Friday, August 19, 2005

Fairgrounds & Not-So-Fair Skies

Comments: somewhere in the hectic mess of the last few days, this post disappeared. Not sure why. I don't feel like recreating it, so there ya go.


At 5:23 PM, Anonymous Ruth Holman said...

What is the Diamond like to fly? I saw about 4 of them that were flying together land at our local AD and that day it was a blustery westerly and the shorter 29 runway was in use. They struggled with the conditions, but it may be more that they were unfamiliar with the AD?? One of them had 4 attempts before he landed and was really close to striking a wing on the ground at one point. They didn't seem to worried when they came in the club rooms though!

I do know from having a few flights in a glider that they are more robust than they appear..


At 5:56 PM, Blogger also-known-as said...

AD= aerodrome? Not a common term here, except in books.

The DA20 has a maximum demonstrated crosswind component of 20 knots, and I've landed them in a direct crosswind of 25 knots before without difficulty. If I had to pick a small plane to land in those conditions, I would stay with the Diamond. It handles very well. Even in heavy wind, the plane is forgiving of mistakes on landing, but the gusty conditions will affect them more than a larger plane, so perhaps the pilots were relatively inexperienced (total time or in make and model).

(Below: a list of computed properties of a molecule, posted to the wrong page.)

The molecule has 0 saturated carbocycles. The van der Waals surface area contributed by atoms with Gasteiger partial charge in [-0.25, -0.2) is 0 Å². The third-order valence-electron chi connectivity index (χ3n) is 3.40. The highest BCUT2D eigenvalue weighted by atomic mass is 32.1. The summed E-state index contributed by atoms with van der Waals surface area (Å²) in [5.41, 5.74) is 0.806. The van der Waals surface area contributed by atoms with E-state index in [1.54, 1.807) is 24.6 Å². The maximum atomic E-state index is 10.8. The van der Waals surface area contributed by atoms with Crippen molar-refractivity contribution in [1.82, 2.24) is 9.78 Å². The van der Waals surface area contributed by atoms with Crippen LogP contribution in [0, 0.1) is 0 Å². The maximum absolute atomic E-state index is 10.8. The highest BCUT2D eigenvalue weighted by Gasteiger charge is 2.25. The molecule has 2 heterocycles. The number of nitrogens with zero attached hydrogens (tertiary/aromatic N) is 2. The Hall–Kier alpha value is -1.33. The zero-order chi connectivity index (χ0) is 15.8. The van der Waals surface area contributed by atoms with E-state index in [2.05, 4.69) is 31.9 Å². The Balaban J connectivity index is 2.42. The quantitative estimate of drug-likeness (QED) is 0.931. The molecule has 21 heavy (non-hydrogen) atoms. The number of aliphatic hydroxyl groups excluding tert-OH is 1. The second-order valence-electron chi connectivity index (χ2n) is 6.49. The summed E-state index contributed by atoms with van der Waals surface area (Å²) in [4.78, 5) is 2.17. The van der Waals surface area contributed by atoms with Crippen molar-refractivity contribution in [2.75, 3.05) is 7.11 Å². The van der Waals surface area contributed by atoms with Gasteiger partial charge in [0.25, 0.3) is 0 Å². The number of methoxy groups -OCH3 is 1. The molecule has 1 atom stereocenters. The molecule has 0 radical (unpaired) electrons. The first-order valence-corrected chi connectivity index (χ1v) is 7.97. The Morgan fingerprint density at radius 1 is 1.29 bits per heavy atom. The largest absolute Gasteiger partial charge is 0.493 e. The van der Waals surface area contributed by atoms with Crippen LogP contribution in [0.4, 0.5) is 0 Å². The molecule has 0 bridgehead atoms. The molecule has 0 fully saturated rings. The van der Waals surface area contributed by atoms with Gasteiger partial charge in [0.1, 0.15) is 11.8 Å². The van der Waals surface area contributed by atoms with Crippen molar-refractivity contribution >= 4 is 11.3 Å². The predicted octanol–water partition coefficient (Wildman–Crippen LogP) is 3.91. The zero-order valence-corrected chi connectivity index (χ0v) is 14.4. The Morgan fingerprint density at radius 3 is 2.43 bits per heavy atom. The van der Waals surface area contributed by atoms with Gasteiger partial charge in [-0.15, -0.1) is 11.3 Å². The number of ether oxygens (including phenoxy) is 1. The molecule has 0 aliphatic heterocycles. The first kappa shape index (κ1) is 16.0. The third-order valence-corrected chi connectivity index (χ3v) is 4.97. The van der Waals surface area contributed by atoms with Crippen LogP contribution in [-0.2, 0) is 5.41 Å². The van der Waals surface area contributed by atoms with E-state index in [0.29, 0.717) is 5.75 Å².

They are manufactured to aerobatic standards, and certified only to utility category. I've been forced to fly through a sigmet for turbulence several times while in one of them, and aside from hitting my head on the ceiling every ten seconds, that was not too bad a deal.

Inexperience in the craft could have been the situation. But often I find that pilots who are not experienced at dealing with new airports, handle that rather poorly. Could be either. All the more reason to fly new places whenever possible.


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